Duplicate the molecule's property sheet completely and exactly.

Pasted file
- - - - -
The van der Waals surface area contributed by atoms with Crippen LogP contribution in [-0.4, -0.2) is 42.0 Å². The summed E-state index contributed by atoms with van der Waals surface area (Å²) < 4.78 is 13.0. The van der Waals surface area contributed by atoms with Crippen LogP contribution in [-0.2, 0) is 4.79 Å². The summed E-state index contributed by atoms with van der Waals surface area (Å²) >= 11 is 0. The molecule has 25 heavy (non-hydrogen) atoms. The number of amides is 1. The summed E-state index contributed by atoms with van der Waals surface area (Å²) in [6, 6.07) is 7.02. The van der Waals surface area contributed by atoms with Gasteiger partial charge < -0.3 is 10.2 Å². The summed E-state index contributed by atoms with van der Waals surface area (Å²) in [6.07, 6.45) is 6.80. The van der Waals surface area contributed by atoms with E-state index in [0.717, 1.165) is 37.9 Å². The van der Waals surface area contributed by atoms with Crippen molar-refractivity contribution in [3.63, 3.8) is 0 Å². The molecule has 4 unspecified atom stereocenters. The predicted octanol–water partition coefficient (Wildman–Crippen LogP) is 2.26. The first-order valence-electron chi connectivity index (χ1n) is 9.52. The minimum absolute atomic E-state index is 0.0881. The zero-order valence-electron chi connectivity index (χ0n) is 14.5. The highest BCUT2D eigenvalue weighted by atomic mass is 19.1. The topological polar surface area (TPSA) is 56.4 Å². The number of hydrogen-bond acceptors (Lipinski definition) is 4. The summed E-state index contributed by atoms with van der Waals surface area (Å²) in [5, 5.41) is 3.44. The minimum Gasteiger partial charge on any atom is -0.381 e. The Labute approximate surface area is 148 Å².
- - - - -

The van der Waals surface area contributed by atoms with Crippen LogP contribution in [-0.4, -0.2) is 42.0 Å². The summed E-state index contributed by atoms with van der Waals surface area (Å²) < 4.78 is 13.0. The van der Waals surface area contributed by atoms with Crippen LogP contribution in [-0.2, 0) is 4.79 Å². The summed E-state index contributed by atoms with van der Waals surface area (Å²) >= 11 is 0. The molecule has 25 heavy (non-hydrogen) atoms. The number of amides is 1. The summed E-state index contributed by atoms with van der Waals surface area (Å²) in [6, 6.07) is 7.02. The van der Waals surface area contributed by atoms with Gasteiger partial charge < -0.3 is 10.2 Å². The summed E-state index contributed by atoms with van der Waals surface area (Å²) in [6.07, 6.45) is 6.80. The van der Waals surface area contributed by atoms with E-state index in [0.717, 1.165) is 37.9 Å². The van der Waals surface area contributed by atoms with Crippen molar-refractivity contribution in [3.63, 3.8) is 0 Å². The molecule has 4 unspecified atom stereocenters. The predicted octanol–water partition coefficient (Wildman–Crippen LogP) is 2.26. The first-order valence-electron chi connectivity index (χ1n) is 9.52. The minimum absolute atomic E-state index is 0.0881. The zero-order valence-electron chi connectivity index (χ0n) is 14.5. The highest BCUT2D eigenvalue weighted by atomic mass is 19.1. The topological polar surface area (TPSA) is 56.4 Å². The number of hydrogen-bond acceptors (Lipinski definition) is 4. The summed E-state index contributed by atoms with van der Waals surface area (Å²) in [5, 5.41) is 3.44. The minimum Gasteiger partial charge on any atom is -0.381 e. The Labute approximate surface area is 148 Å².